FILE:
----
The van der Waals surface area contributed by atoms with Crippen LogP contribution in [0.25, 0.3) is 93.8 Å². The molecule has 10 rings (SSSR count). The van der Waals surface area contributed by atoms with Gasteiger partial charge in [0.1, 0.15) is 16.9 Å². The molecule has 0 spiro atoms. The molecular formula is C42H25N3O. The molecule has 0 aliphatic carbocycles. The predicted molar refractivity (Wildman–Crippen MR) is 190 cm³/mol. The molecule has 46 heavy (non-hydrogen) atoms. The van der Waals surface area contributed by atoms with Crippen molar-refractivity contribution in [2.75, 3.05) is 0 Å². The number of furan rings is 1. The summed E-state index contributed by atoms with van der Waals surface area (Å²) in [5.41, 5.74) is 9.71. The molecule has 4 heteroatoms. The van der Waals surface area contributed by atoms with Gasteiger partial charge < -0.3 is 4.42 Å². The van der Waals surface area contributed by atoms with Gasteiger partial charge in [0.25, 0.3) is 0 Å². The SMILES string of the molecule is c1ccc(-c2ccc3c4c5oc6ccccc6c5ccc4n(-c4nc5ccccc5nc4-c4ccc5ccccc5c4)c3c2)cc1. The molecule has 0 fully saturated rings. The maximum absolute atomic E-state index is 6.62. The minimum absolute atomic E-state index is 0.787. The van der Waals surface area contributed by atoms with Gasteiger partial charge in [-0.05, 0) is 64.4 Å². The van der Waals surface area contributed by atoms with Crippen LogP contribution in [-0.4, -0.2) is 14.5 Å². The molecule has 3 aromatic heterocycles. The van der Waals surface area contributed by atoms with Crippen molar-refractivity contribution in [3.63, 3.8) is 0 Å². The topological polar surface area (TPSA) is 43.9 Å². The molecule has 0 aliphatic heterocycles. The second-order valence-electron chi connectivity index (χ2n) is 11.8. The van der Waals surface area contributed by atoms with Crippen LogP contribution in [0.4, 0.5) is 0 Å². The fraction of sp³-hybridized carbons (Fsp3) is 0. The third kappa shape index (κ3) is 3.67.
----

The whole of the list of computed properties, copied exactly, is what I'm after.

The van der Waals surface area contributed by atoms with Crippen LogP contribution in [0.25, 0.3) is 93.8 Å². The molecule has 10 rings (SSSR count). The van der Waals surface area contributed by atoms with Gasteiger partial charge in [0.1, 0.15) is 16.9 Å². The molecule has 0 spiro atoms. The molecular formula is C42H25N3O. The molecule has 0 aliphatic carbocycles. The predicted molar refractivity (Wildman–Crippen MR) is 190 cm³/mol. The molecule has 46 heavy (non-hydrogen) atoms. The van der Waals surface area contributed by atoms with Crippen molar-refractivity contribution in [2.75, 3.05) is 0 Å². The number of furan rings is 1. The summed E-state index contributed by atoms with van der Waals surface area (Å²) in [5.41, 5.74) is 9.71. The molecule has 4 heteroatoms. The van der Waals surface area contributed by atoms with Gasteiger partial charge < -0.3 is 4.42 Å². The van der Waals surface area contributed by atoms with Gasteiger partial charge in [0.25, 0.3) is 0 Å². The SMILES string of the molecule is c1ccc(-c2ccc3c4c5oc6ccccc6c5ccc4n(-c4nc5ccccc5nc4-c4ccc5ccccc5c4)c3c2)cc1. The molecule has 0 fully saturated rings. The maximum absolute atomic E-state index is 6.62. The minimum absolute atomic E-state index is 0.787. The van der Waals surface area contributed by atoms with Gasteiger partial charge in [-0.05, 0) is 64.4 Å². The van der Waals surface area contributed by atoms with Crippen LogP contribution in [-0.4, -0.2) is 14.5 Å². The molecule has 3 aromatic heterocycles. The van der Waals surface area contributed by atoms with Crippen molar-refractivity contribution in [3.63, 3.8) is 0 Å². The topological polar surface area (TPSA) is 43.9 Å². The molecule has 0 aliphatic heterocycles. The second-order valence-electron chi connectivity index (χ2n) is 11.8. The van der Waals surface area contributed by atoms with Crippen LogP contribution in [0.4, 0.5) is 0 Å². The fraction of sp³-hybridized carbons (Fsp3) is 0. The third kappa shape index (κ3) is 3.67.